The QTUM network was launched in 2017 as an exciting blockchain that adopted elements of both Bitcoin and Ethereum concepts to build theoretical synergy.
QTUM is a smart contract platform created with Ethereum compatibility in mind, using the same virtual machine and hence the smart contracts. It also aims to improve upon Ethereum’s perceived failures.
QTUM roadmap was planned in stages and the project moved from an initial testnet in June 2017, Sparknet, to a main network, Ignition, in September 13th 2017, a less than three month turnaround. QTUM was able to launch this rapidly because it built its blockchain using hunks of code from the Bitcoin, Blackcoin and Ethereum blockchains.
However, as the market tumbled down, Qtum’s price hit all time lows, questions regarding network performance and its ability to improve upon competitor solutions emerge. The climb back to the top may be a challenging one.
What you'll learn 👉
The concept and blockchain per se is good
This decentralized blockchain project introduces some features which make it unique in the current crypto space:
- Built on top of Bitcoin’s UTXO model
- Supports Ethereum Virtual Machine-based smart contracts
- Has an Account Abstraction Layer that allows the smart contracts to operate
- Implements a Smart Staking Protocol (PoS designed for smart contracts, which can’t take part in staking just yet)
- Has an early and basic smart contract GUI which allows for creation, execution and interaction with smart contracts
- Has a Regtest mode, which is ideal for developers who wish to create their own private test blockchain
- Has a functional Decentralized Governance Protocol which allows certain network parameters to be modified without a fork
- QTUM is the first blockchain to be launched into space;
- The first movie distributed via blockchain was launched on the QTUM platform;
- Partnership with Pundi X is a big plus for QTUM as many point of sale device will be using QTUM, BTC, ETH as a currency for payments (although this confusing because QTUM is not designed as a payment crypto). Pundi X should be next best thing since splitting the Atom for the crypto world as it is bringing crypto to the mainstream! First launching in Indonesia a country of 300M people.
The blend of UTXO, ETH VM, x86 VM, decentralized governance, proof-of-stake, IoT/mobile friendly make it a platform with a lof potential but also uncertainty. Qtum Foundation has stated that it will increase its marketing efforts once x86 VM is out so we will see if that pans out well for QTUM.
While Qtum can run Ethereum smart contracts, there isn’t a lot of a large incentive for developers to start developing on Qtum over Ethereum at present time. Ethereum has 50 times the market cap and 50 times the brand awareness. There’s also a huge community of tooling built up around ETH with its first mover advantage.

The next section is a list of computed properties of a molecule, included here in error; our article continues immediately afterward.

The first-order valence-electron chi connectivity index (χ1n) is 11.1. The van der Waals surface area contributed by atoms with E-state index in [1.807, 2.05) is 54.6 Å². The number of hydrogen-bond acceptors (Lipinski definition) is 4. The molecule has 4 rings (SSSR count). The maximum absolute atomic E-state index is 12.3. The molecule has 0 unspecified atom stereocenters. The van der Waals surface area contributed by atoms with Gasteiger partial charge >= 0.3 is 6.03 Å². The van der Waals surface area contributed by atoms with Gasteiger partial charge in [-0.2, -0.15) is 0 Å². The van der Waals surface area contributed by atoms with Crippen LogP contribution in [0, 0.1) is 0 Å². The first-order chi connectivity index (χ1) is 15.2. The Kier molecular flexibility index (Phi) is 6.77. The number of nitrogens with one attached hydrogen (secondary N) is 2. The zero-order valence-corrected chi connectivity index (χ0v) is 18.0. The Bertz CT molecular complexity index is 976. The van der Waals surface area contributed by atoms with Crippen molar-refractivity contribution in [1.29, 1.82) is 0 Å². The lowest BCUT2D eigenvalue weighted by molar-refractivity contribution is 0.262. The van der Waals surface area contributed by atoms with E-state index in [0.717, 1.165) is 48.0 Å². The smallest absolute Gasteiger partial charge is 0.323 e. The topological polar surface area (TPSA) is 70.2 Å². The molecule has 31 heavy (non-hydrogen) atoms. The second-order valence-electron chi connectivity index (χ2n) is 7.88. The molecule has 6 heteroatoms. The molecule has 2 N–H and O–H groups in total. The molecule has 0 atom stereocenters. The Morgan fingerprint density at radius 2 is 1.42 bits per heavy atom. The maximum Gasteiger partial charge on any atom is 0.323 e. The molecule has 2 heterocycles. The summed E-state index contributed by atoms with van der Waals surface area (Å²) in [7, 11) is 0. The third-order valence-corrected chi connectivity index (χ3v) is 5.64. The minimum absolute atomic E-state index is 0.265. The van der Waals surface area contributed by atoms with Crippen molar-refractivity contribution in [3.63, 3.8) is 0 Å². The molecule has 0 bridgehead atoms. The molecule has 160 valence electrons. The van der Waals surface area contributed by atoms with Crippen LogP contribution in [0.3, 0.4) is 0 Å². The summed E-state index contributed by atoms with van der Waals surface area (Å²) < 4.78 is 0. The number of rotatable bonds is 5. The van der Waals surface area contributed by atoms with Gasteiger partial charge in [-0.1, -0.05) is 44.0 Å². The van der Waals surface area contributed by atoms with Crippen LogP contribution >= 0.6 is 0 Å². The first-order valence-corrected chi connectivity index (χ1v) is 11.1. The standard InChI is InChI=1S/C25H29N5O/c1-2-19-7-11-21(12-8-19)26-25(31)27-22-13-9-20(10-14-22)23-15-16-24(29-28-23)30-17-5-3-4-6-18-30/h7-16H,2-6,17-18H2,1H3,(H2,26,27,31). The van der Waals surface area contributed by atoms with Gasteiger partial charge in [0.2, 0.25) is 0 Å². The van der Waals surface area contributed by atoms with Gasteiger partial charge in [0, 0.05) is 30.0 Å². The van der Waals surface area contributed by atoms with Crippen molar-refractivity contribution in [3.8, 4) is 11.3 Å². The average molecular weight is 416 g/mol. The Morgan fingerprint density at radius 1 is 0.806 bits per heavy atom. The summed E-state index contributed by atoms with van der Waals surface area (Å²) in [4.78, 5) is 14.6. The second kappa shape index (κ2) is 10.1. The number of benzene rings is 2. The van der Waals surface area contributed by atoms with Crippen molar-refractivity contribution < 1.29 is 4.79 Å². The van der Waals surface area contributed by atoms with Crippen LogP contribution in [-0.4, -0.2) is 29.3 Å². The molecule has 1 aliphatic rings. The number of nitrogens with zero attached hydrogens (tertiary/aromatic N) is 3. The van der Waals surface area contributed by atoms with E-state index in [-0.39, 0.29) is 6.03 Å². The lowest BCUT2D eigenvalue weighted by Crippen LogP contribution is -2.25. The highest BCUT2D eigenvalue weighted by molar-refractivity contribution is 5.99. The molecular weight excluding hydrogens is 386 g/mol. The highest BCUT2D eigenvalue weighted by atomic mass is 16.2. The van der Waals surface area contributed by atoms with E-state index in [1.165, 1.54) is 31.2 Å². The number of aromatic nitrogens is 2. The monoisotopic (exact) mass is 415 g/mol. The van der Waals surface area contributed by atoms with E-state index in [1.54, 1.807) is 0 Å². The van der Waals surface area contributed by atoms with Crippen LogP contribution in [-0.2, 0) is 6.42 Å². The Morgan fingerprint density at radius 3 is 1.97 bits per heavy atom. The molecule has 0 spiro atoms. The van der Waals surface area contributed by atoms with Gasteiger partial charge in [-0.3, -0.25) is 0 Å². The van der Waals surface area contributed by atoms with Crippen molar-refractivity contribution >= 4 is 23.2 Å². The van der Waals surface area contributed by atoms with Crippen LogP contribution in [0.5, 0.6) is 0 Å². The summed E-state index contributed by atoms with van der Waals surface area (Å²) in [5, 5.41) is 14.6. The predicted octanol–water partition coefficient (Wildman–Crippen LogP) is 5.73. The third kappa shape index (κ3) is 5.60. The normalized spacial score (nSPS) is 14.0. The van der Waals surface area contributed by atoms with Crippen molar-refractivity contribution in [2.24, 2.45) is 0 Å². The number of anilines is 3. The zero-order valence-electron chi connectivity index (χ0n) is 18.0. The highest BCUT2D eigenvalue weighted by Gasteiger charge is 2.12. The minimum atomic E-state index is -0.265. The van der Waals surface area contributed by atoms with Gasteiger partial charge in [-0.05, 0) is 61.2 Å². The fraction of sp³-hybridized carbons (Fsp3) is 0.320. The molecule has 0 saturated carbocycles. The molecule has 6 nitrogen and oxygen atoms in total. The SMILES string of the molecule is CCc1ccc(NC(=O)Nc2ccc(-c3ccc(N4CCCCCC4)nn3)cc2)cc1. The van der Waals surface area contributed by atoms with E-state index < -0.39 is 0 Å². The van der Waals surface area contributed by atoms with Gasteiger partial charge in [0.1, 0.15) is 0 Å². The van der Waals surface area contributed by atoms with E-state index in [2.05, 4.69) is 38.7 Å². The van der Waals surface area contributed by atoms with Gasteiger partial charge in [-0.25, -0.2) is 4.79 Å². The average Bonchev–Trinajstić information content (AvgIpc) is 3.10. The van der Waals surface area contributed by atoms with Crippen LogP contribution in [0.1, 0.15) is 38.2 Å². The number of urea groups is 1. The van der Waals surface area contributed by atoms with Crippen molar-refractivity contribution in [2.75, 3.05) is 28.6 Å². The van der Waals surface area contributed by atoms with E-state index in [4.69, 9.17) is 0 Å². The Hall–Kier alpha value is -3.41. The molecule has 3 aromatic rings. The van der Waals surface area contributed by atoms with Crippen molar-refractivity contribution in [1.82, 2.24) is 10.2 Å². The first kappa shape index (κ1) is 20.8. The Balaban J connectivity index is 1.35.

Ethereum is not the only problem for Qtum. A whole slew of platforms are emerging and are already taking a good chunk of the market; most notable EOS and Tron but also Stellar that has some unique features attractive for new token launches.
Cardano, Tezos are yet to launch properly, Zilliqa will have its mainnet by the of the month, while NEO is still a centralized blockchain. These are only the top of the line competitors, a plethora of smaller cap projects are also seeking their place under the blue sky (Stratis, Waves, Nebulas, Ethereum Classic, Lisk, Ark etc).
So the say that competition is fierce, is an understatement.
Not popular in the West
Qtum is relatively unhyped in the West. Even cryptos with smaller market caps like Nano seem to have more passionate fan base in the West. To this day, most of Qtum’s trading volume comes from Asian exchanges.
People on the Korean Qtum community site (https://qtum.or.kr/) are very concerned about the absence of QRC-20 token support on major exchanges. According to them, a number of existing DApps were denied exchange listing already and Qtum Foundation is not doing enough to make it happen.
Projects launched on QTUM all and sundry failed
As 8btc.com writes, over the past year, Qtum has left the impression that it is a gathering place of “broken cryptocoins”- BOT, INK, SPC, HLC, OC, AWR. All these tokens issued on Quantum failed to hold their ICO price after listed on exchanges, some of which even drop close to zero.
Nevertheless, a majority of tokens issued on Quantum blockchain turn out to be failures. Why? “Because they are too imaginative and unpractical. To get a sense how crazy they are – HalalChain (HLC), aiming to reshape the Islamic world with solutions to halal food traceability, and it was allegedly backed by Dubai royal family; and the ambitious SpaceChain (SPC) …” industry sources concluded.
“Look at their names, full of fantasy! How could that be real?”
According to data from Qtum’s official website, there are currently 173 tokens issued on it, among which, 136 tokens are little-known, held merely by several individuals, and only 21 tokens have holders in 4-digit numbers.
Dreary outlook for 2019
Lastly, the overcrowded market for smart contract platforms will take its own natural selection course and eradicate the weak entities while rewarding the strong ones. Qtum is going to have an uphill battle to be in the latter camp.
CaptainAltcoin's writers and guest post authors may or may not have a vested interest in any of the mentioned projects and businesses. None of the content on CaptainAltcoin is investment advice nor is it a replacement for advice from a certified financial planner. The views expressed in this article are those of the author and do not necessarily reflect the official policy or position of CaptainAltcoin.com